Josh Bersin, principal, CEO and founder at Bersin by Deloitte, delivered a content-rich, provoking opening keynote at Bersin’s Impact 2013 conference in Ft. Lauderdale, Fla., Tuesday morning. The message was, in essence, that businesses and their HR functions need to do business and HR completely differently than even just a few short years ago if they’re going to compete in the global marketplace.
His vision, if you will, involves a more distributed network of HR expertise, localized for every state, country and culture. No more preaching HR from above.
Some of the top drivers of change, he said, are clear gaps in leadership, skills and education — borne out by research, Bersin’s and others’; an explosive role of technology; and disparities in economic growth and opportunity, country to country.
“Successful global interconnectedness,” he said, “means understanding what true localization really is.” He offered some examples of companies that have learned the importance of understanding what doing business in a different culture really means. Ford, for instance, before it introduced its highly successful Ford Figo in India, knew its people had to learn what the road conditions were, what colors would sell, etc.
For HR leaders, embracing the challenges of doing business globally will mean understanding and transforming the learning culture, optimizing local talent acquisition and localizing the leadership pipeline. “High-performing leaders in certain cultures have characteristics specific only to those cultures,” Bersin told attendees.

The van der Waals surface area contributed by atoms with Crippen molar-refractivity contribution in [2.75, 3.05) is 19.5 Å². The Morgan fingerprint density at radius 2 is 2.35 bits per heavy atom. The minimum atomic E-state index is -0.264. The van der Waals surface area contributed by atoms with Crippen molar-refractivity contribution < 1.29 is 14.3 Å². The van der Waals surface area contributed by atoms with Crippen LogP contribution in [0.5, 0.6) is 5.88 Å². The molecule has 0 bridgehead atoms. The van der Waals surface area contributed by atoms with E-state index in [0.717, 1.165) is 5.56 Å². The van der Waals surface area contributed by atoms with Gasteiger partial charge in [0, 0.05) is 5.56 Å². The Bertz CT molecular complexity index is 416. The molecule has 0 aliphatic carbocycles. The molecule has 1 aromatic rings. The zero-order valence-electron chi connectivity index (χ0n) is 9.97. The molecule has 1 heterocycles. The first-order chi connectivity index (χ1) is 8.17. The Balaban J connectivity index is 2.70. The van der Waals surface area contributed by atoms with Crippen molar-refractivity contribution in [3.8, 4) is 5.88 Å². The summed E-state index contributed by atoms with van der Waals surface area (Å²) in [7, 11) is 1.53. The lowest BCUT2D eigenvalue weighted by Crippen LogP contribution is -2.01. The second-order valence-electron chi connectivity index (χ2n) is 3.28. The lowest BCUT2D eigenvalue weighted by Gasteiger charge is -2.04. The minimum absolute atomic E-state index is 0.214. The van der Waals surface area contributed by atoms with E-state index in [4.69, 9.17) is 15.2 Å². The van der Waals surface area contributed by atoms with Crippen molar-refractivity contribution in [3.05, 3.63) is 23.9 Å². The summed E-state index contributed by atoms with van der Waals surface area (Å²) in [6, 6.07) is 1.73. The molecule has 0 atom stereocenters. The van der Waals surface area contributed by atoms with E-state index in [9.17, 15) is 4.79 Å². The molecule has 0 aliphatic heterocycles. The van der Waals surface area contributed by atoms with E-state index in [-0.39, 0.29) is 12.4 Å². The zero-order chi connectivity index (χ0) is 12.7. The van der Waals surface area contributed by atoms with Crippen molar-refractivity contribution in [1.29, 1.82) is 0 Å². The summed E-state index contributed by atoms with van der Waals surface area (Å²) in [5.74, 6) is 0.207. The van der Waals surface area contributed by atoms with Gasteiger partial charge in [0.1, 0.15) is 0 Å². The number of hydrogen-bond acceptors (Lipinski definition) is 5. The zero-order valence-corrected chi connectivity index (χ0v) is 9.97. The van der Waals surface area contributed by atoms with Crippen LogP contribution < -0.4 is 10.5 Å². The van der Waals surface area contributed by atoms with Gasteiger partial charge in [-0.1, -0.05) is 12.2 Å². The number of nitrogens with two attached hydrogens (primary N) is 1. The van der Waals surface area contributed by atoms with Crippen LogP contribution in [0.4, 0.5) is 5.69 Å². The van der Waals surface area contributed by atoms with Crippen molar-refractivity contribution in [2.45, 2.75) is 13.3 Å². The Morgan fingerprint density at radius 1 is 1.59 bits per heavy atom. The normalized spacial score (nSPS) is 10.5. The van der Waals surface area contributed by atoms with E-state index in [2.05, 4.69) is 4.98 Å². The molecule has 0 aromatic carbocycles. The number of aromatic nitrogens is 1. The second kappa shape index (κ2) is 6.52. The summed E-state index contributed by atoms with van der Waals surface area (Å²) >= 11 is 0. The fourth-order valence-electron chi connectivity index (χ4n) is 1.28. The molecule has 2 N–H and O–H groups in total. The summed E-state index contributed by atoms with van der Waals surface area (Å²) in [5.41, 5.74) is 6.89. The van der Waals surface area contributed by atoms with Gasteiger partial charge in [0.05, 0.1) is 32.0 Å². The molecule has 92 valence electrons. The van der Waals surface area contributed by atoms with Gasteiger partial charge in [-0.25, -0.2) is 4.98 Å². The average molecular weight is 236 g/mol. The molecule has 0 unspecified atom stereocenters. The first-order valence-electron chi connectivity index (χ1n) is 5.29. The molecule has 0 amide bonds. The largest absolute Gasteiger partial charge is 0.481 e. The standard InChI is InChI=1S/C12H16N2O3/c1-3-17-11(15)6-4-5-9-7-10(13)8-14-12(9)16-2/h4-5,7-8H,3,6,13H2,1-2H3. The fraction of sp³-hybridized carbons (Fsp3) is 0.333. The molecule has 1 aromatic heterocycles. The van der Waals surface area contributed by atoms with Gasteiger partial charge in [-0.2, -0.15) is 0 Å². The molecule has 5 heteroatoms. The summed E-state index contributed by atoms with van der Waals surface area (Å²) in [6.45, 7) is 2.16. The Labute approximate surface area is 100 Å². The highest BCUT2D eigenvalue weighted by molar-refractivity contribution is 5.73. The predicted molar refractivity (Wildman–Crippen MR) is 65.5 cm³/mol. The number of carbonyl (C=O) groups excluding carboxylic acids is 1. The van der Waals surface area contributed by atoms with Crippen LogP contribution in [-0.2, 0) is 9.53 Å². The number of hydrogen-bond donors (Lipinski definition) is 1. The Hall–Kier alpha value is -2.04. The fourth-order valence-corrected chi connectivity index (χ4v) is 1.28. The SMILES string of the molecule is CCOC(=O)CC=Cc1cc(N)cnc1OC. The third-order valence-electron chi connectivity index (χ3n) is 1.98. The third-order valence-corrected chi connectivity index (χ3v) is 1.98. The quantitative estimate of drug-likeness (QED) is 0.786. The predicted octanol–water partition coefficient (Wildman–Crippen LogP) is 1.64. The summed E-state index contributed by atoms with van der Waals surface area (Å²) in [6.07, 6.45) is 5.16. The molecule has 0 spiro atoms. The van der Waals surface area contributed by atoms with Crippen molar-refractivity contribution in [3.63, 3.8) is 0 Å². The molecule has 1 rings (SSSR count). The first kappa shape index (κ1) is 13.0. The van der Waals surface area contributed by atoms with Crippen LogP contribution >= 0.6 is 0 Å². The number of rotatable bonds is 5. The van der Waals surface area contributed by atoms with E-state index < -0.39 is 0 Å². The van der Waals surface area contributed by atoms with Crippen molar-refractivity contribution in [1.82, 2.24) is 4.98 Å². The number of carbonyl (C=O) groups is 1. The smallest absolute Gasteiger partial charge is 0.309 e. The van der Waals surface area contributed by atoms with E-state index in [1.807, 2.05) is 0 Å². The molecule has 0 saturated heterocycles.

From a business standpoint, he told me privately after the keynote, HR leaders need to embrace a more distributed HR, veering away from the old Centers of Excellence model toward one involving Networks of Expertise. The future of HR, competing in a global business world, he said, needs to “be a model where local HR specialists are trained enough to tweak [programs and initiatives] at a local level and HR leaders are creating standards based on integrating skills and information” throughout the corporation, not innovating and then passing it on down the chain.
In fact, he even went so far as to say that the concept of the HR business partner needs to be rethought and redefined. “Business partners need to be held more accountable,” he said. “They need to be more powerful and [need to be] experts locally,” much the same way houses aren’t built by generalists, but by specialists — each contributing the best of what he or she can do.
To help HR-leadership expertise along, his company introduced at the conference its Bersin by Deloitte Playbooks, step-by-step programs to help business leaders and their teams tackle current HR, talent and learning challenges — locally throughout the world — based on Bersin’s WhatWorks research.